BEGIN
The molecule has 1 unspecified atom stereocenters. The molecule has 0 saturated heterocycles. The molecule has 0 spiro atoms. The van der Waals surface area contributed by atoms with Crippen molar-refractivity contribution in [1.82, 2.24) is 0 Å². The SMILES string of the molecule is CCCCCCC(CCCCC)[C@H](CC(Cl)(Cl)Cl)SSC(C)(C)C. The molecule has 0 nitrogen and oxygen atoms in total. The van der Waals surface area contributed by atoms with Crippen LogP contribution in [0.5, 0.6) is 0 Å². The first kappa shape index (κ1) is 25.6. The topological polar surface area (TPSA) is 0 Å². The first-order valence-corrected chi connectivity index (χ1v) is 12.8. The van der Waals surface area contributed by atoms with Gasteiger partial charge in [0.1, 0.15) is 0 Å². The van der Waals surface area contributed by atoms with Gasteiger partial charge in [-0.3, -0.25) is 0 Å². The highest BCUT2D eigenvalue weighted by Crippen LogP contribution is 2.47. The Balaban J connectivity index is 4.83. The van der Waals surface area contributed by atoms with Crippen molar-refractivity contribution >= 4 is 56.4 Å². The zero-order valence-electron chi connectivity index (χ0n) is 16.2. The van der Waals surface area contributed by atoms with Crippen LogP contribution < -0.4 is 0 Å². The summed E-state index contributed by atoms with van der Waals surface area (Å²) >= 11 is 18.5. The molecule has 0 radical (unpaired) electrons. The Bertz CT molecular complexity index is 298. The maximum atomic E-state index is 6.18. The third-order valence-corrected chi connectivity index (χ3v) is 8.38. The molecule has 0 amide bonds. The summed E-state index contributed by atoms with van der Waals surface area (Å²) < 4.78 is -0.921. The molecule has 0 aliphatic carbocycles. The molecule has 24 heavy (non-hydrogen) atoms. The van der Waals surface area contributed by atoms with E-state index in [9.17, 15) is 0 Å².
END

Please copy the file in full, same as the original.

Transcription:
The molecule has 1 unspecified atom stereocenters. The molecule has 0 saturated heterocycles. The molecule has 0 spiro atoms. The van der Waals surface area contributed by atoms with Crippen molar-refractivity contribution in [1.82, 2.24) is 0 Å². The SMILES string of the molecule is CCCCCCC(CCCCC)[C@H](CC(Cl)(Cl)Cl)SSC(C)(C)C. The molecule has 0 nitrogen and oxygen atoms in total. The van der Waals surface area contributed by atoms with Crippen LogP contribution in [0.5, 0.6) is 0 Å². The first kappa shape index (κ1) is 25.6. The topological polar surface area (TPSA) is 0 Å². The first-order valence-corrected chi connectivity index (χ1v) is 12.8. The van der Waals surface area contributed by atoms with Gasteiger partial charge in [0.1, 0.15) is 0 Å². The van der Waals surface area contributed by atoms with Gasteiger partial charge in [-0.3, -0.25) is 0 Å². The highest BCUT2D eigenvalue weighted by Crippen LogP contribution is 2.47. The Balaban J connectivity index is 4.83. The van der Waals surface area contributed by atoms with Crippen molar-refractivity contribution >= 4 is 56.4 Å². The zero-order valence-electron chi connectivity index (χ0n) is 16.2. The van der Waals surface area contributed by atoms with Crippen LogP contribution < -0.4 is 0 Å². The summed E-state index contributed by atoms with van der Waals surface area (Å²) >= 11 is 18.5. The molecule has 0 radical (unpaired) electrons. The Bertz CT molecular complexity index is 298. The maximum atomic E-state index is 6.18. The third-order valence-corrected chi connectivity index (χ3v) is 8.38. The molecule has 0 amide bonds. The summed E-state index contributed by atoms with van der Waals surface area (Å²) < 4.78 is -0.921. The molecule has 0 aliphatic carbocycles. The molecule has 24 heavy (non-hydrogen) atoms. The van der Waals surface area contributed by atoms with E-state index in [9.17, 15) is 0 Å².